My words need to be less about me, and more about the people I am connecting with. It is less about talking and more about a two-way street. I don’t want to talk at people, I want to talk with people.

In the last few weeks I have seen several people get on their soapbox. And I wanted to criticize them for not even paying attention to who they were talking to, but I remembered: how often do I do that? How often do I just talk, no matter who I’m talking to or where we are?

I. Am. No. Better.

In this season, I am finding that being teachable means putting down my shield and really listening: I’m letting go of the fear that if I listen, I will be swayed by anyone who speaks. And I am finding that I really am capable of discerning the voices in my life – the ones that speak with truth versus the ones that speak out of bitterness. And I am realizing that being teachable is equally as valuable as being the one teaching.

So, soapbox: preaching is for the pulpit. I created you, but now it’s time for me to set you aside and choose to listen rather than rant. There are more important things than platform. Words have no meaning if they don’t have ears to listen.

The power of words: compliments + criticisms + the vulnerability of it all

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I’m not an encourager.

I want to be, but it’s not naturally in my personality. If there’s no good in something, I’m not going to force it. If I’m not impressed I won’t blatantly say so, but I won’t lie either. (Sorry. I’m a tough crowd.) That, combined with the strong sense of self-sufficiency I learned from my mother (I love you Mom), and you have a very independent, perfectionist person.

Criticism is my home terrain. Self-improvement is my field of expertise. Honesty is my bread and a good work ethic is my butter.

Because of this, I never feel more vulnerable than when I am sincerely complimenting someone else.

A lot of us avoid compliments. And it took me a long time to figure out why, but I think I’ve found it – it’s one thing to send a Facebook message or leave a note, and it’s an entirely different thing to stare into someone’s baby blues and tell them how much their presence has changed you.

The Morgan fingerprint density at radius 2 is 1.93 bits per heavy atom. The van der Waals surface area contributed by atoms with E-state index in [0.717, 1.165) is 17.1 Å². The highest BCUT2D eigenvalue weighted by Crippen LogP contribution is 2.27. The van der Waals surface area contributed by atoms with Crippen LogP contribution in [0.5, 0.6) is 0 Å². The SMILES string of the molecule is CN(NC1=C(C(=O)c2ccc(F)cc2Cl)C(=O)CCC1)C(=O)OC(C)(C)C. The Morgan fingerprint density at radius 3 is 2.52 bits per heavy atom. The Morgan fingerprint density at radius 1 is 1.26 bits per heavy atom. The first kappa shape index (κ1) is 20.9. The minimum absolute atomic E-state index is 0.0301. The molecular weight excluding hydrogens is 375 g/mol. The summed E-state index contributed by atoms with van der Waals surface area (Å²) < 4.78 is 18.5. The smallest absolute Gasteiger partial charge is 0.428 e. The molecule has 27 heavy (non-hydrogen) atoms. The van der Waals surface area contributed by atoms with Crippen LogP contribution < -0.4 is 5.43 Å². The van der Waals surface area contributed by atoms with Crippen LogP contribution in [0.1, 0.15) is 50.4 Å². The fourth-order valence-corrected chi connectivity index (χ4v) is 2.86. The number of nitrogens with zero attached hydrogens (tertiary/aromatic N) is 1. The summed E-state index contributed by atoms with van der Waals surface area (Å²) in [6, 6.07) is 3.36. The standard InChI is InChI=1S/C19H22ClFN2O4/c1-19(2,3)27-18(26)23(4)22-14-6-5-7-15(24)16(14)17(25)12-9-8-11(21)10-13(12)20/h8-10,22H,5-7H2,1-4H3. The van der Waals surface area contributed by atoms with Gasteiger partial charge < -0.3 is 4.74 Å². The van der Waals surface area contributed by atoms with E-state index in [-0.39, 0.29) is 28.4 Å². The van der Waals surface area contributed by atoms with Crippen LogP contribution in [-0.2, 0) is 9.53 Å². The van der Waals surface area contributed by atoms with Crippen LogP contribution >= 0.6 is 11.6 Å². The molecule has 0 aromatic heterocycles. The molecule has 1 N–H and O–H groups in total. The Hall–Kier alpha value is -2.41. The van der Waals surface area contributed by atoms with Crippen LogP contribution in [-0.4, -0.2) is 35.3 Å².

It’s scary. It’s vulnerable. Genuine compliments are hard. How do I look into someone’s eyes and tell them that they are irreplaceable in my life? How do I admit to someone how I have admired them from afar? How can I bare myself as the needy, confused, grateful person I am when all I want is to just be cool? JUST BE COOL.

Interesting how the more meaningful one is also the scarier one, isn’t it?

• • • • •

The people who know me will say I am hard on the people I love. This is because I want them to be the best versions of themselves, just like I want to be the best version of myself. Honestly, it’s a reflection of the way I treat myself. I am hard on other people because I am hard on me.

Criticism can be eye-opening, but when used without restraint it can cripple vulnerability. When your entire relationship is basically you pointing out the faults in another person, the relationship becomes really tiring and heavy and not a place where you feel safe to express yourself. In order to have a healthy relationship, you must be honest and also discerning.

Nowhere is this more obvious than the way I treat my boyfriend. I love him more than sleeping in, pie, and Netflix (3 of my favorite things), but I don’t let anything slide and he knows it. He’ll tell you he’s grateful because I’m pushing him to be a better person, but I know it doesn’t always feel that way. There are times when the compliments are scarce and the criticisms are many. I criticize because it’s safer for me to analyze him than to trust him. Sometimes my critique is more selfish than selfless.

• • • • •

He and I had a last-lunch-before-spring-break, the buzz of the dining commons around us as we talked about faith and God and identity and shame. And suddenly I found them – the words I had been searching for.

I looked him in the eyes, and I told him how he is living Jesus: in the way he works behind the scenes without recognition, how he makes time to help people he barely knows, how he is endlessly patient with me as I muddle my way through my huge, sometimes crippling fear. How those who humble themselves shall be exalted. How those who put themselves last shall go first. How the one who leads by example is the one who should be leading us from the podium. How he’s making me better, just by being himself.

His eyes filled with tears as I spoke and I knew, in that moment, that this is the most important work I do. Nothing is more important than this – extending tenderness to those I love most.

And we sat there, both blinking back tears and grinning and hearts as soft as butter, and there is no sweeter moment than one who is reminded of how much they are loved.

• • • • •

I know it’s scary. It’s tough as frick. But I hope you’ll tell someone how much they actually mean to you – how much you need them, and how they give you strength to go on. We forget how much power words have until we hear them, and once we hear the right words, we are never the same.